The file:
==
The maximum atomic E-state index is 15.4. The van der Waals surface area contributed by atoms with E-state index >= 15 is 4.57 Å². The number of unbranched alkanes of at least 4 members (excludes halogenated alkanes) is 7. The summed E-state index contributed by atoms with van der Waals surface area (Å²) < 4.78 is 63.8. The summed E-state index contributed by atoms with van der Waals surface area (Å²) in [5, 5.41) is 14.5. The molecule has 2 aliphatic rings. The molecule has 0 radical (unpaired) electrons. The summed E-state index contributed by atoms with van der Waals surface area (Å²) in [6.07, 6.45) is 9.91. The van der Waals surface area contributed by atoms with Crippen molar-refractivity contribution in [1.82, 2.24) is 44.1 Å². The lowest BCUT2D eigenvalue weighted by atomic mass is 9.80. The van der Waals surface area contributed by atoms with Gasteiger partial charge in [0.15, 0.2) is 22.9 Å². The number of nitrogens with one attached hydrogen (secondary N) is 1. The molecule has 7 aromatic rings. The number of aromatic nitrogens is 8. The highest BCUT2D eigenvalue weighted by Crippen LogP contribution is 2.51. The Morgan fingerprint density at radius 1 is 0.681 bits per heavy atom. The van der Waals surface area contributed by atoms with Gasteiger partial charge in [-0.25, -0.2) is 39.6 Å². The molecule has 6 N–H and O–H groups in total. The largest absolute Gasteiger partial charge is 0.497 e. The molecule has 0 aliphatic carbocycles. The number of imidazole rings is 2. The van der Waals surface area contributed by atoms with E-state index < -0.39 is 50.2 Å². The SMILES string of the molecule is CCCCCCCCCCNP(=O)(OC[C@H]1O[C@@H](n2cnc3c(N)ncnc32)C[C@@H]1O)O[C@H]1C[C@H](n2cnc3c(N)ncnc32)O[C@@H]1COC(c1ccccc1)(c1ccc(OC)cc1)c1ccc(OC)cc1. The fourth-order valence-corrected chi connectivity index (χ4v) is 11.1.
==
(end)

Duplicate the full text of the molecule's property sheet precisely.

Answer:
The maximum atomic E-state index is 15.4. The van der Waals surface area contributed by atoms with E-state index >= 15 is 4.57 Å². The number of unbranched alkanes of at least 4 members (excludes halogenated alkanes) is 7. The summed E-state index contributed by atoms with van der Waals surface area (Å²) < 4.78 is 63.8. The summed E-state index contributed by atoms with van der Waals surface area (Å²) in [5, 5.41) is 14.5. The molecule has 2 aliphatic rings. The molecule has 0 radical (unpaired) electrons. The summed E-state index contributed by atoms with van der Waals surface area (Å²) in [6.07, 6.45) is 9.91. The van der Waals surface area contributed by atoms with Crippen molar-refractivity contribution in [1.82, 2.24) is 44.1 Å². The lowest BCUT2D eigenvalue weighted by atomic mass is 9.80. The van der Waals surface area contributed by atoms with Gasteiger partial charge in [0.15, 0.2) is 22.9 Å². The number of nitrogens with one attached hydrogen (secondary N) is 1. The molecule has 7 aromatic rings. The number of aromatic nitrogens is 8. The highest BCUT2D eigenvalue weighted by Crippen LogP contribution is 2.51. The Morgan fingerprint density at radius 1 is 0.681 bits per heavy atom. The van der Waals surface area contributed by atoms with Gasteiger partial charge in [-0.25, -0.2) is 39.6 Å². The molecule has 6 N–H and O–H groups in total. The largest absolute Gasteiger partial charge is 0.497 e. The molecule has 0 aliphatic carbocycles. The number of imidazole rings is 2. The van der Waals surface area contributed by atoms with E-state index < -0.39 is 50.2 Å². The SMILES string of the molecule is CCCCCCCCCCNP(=O)(OC[C@H]1O[C@@H](n2cnc3c(N)ncnc32)C[C@@H]1O)O[C@H]1C[C@H](n2cnc3c(N)ncnc32)O[C@@H]1COC(c1ccccc1)(c1ccc(OC)cc1)c1ccc(OC)cc1. The fourth-order valence-corrected chi connectivity index (χ4v) is 11.1.